TAKING CONTROL OF YOUR ENERGY BILLS

If you have taken on your first commercial property, or you have just converted your family home into a luxury B&B, your energy bills are going to soar beyond your control. Bill Lumley talks to energy brokers to see how you can keep costs down.

You only have limited control over the gulf in energy costs between running your own family home and operating a commercial hospitality business. Even if you leave courtesy notes around the rooms asking your guests to consider the environment, there is nothing to stop them sleeping with the window open while the heating is on high, taking lengthy hot showers, or even simply leaving lights on. The cumulative costs can be astronomical.

You may not be aware that there is one money-saving step you may consider taking that could significantly reduce your energy bills, and that is to appoint an energy broker, whose function is to find you the cheapest supplier in as deregulated market.

Full Power Utilities has a large client base of UK independent hospitality businesses. UK channel manager Marc Wheatley says the service his company provides minimises what clients pay for their gas, electricity and water supply.

We also remove the headache of trying to navigate a confusing marketplace, and we address the headache of dealing with the energy suppliers whenever there is a problem,” he says. “If a client has received an incorrect bill – and this unfortunately happens an awful lot – then, rather than having to call the energy supplier, they call us. Our direct links into the suppliers mean we can get things sorted out a lot more quickly.

The lack of knowledge of the existence and function of energy brokers is astounding, he says, particularly among smaller businesses like independent guest houses and hotels, which simply renew their contract with their existing energy supplier year on year.

Conserving energy at peak times

There are two factors when it comes to saving power. The first is that it is important to minimise consumption where they have control such as communal areas. “In any B&B, guest house or hotel, the breakfast room and kitchen are where a vast amount of your energy is consumed,” he says. “The second factor is to make sure you are paying as little as possible for the gas, electricity and water that you actually consume.”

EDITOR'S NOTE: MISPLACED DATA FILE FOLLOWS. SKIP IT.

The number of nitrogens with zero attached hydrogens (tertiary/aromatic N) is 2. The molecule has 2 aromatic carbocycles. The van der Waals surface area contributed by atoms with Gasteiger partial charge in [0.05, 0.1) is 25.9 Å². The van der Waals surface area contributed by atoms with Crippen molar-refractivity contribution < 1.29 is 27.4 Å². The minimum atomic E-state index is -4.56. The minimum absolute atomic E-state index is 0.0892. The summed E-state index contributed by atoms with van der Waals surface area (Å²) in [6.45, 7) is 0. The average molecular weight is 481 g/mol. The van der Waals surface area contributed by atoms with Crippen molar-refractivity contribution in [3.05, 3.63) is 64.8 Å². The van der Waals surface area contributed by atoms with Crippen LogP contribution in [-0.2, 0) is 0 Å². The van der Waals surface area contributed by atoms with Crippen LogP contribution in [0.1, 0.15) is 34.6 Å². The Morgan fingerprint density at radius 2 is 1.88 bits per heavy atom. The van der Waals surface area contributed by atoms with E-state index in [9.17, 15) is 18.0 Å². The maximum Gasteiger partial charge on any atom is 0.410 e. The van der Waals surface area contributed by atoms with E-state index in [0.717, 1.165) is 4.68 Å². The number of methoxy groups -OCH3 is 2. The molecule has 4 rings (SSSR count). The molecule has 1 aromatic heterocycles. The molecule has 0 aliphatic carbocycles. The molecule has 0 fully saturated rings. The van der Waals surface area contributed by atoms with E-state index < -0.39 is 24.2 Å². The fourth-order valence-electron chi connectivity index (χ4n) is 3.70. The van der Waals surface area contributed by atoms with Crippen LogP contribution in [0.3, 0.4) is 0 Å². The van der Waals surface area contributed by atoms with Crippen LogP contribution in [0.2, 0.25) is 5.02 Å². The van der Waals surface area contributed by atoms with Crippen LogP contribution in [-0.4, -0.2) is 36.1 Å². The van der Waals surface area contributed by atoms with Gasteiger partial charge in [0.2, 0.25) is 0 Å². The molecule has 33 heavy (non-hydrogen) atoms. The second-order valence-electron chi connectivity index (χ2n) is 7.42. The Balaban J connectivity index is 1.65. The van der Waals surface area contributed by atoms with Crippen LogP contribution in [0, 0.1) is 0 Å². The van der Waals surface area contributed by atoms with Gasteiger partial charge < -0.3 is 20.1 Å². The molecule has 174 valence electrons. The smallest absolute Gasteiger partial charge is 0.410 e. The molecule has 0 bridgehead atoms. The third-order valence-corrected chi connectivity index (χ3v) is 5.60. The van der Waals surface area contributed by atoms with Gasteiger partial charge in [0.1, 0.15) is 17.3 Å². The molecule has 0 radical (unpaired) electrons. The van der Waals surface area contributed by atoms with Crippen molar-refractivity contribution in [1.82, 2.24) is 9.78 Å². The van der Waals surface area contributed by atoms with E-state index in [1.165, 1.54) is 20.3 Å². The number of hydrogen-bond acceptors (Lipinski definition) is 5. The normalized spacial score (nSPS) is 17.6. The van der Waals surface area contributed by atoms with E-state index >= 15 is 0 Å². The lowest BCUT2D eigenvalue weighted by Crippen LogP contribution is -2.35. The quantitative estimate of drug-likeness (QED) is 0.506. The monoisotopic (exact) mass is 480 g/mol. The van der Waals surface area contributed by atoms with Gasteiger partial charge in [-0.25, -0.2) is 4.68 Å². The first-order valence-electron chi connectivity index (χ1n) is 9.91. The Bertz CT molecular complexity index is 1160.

Reducing consumption can be as simple as changing your halogen lightbulbs to LED bulbs, he says. “I hope that all business owners are aware that making that minor change can make a huge difference. If you want to go a step further you can get building management systems installed, for instance lights that work on sensors and go out if they detect no movement over a fixed period.

 

Market agreements

The function of an energy consultancy is to understand the requirements of the hospitality business, to go to the market and negotiate deals with all the current energy suppliers. Full Power has agreements with 48 suppliers. “Most people will be aware of the big six: British Gas, E.ON UK, npower, EDF Energy, Scottish Power and SSE, but they probably aren’t going to be aware of the 50 or so other suppliers out there in the market,” says Marc.
Around one in five of the suppliers in the commercial market will not deal directly with the end user, instead dealing exclusively with brokers. “If a luxury B&B operator approached Positive Energy, a major supplier in the UK market supplier, asking for a quote for your business, they won’t provide one,” he says.